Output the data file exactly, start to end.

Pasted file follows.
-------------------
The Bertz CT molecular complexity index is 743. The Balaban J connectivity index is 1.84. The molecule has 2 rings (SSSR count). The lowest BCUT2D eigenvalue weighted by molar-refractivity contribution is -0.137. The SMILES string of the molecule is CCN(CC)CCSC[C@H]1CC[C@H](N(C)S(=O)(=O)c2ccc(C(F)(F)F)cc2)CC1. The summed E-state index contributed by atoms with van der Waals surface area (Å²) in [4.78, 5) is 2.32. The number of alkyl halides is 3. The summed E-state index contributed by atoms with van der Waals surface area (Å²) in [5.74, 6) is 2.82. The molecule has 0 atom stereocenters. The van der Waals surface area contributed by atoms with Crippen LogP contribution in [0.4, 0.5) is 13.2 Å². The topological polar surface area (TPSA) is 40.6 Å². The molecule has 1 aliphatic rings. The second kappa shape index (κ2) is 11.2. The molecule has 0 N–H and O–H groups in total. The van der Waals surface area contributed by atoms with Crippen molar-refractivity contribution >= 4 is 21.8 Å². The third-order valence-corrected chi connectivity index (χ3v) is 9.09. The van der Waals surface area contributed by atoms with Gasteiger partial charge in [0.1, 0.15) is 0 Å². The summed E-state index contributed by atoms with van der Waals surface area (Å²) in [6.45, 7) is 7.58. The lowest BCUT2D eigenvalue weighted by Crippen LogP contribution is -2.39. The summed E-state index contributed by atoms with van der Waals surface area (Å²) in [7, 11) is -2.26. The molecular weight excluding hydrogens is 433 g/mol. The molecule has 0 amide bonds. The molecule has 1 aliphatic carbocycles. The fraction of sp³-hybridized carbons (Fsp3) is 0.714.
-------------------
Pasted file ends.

The Bertz CT molecular complexity index is 743. The Balaban J connectivity index is 1.84. The molecule has 2 rings (SSSR count). The lowest BCUT2D eigenvalue weighted by molar-refractivity contribution is -0.137. The SMILES string of the molecule is CCN(CC)CCSC[C@H]1CC[C@H](N(C)S(=O)(=O)c2ccc(C(F)(F)F)cc2)CC1. The summed E-state index contributed by atoms with van der Waals surface area (Å²) in [4.78, 5) is 2.32. The number of alkyl halides is 3. The summed E-state index contributed by atoms with van der Waals surface area (Å²) in [5.74, 6) is 2.82. The molecule has 0 atom stereocenters. The van der Waals surface area contributed by atoms with Crippen LogP contribution in [0.4, 0.5) is 13.2 Å². The topological polar surface area (TPSA) is 40.6 Å². The molecule has 1 aliphatic rings. The second kappa shape index (κ2) is 11.2. The molecule has 0 N–H and O–H groups in total. The van der Waals surface area contributed by atoms with Crippen molar-refractivity contribution >= 4 is 21.8 Å². The third-order valence-corrected chi connectivity index (χ3v) is 9.09. The van der Waals surface area contributed by atoms with Gasteiger partial charge in [0.1, 0.15) is 0 Å². The summed E-state index contributed by atoms with van der Waals surface area (Å²) in [6.45, 7) is 7.58. The lowest BCUT2D eigenvalue weighted by Crippen LogP contribution is -2.39. The summed E-state index contributed by atoms with van der Waals surface area (Å²) in [7, 11) is -2.26. The molecular weight excluding hydrogens is 433 g/mol. The molecule has 0 amide bonds. The molecule has 1 aliphatic carbocycles. The fraction of sp³-hybridized carbons (Fsp3) is 0.714.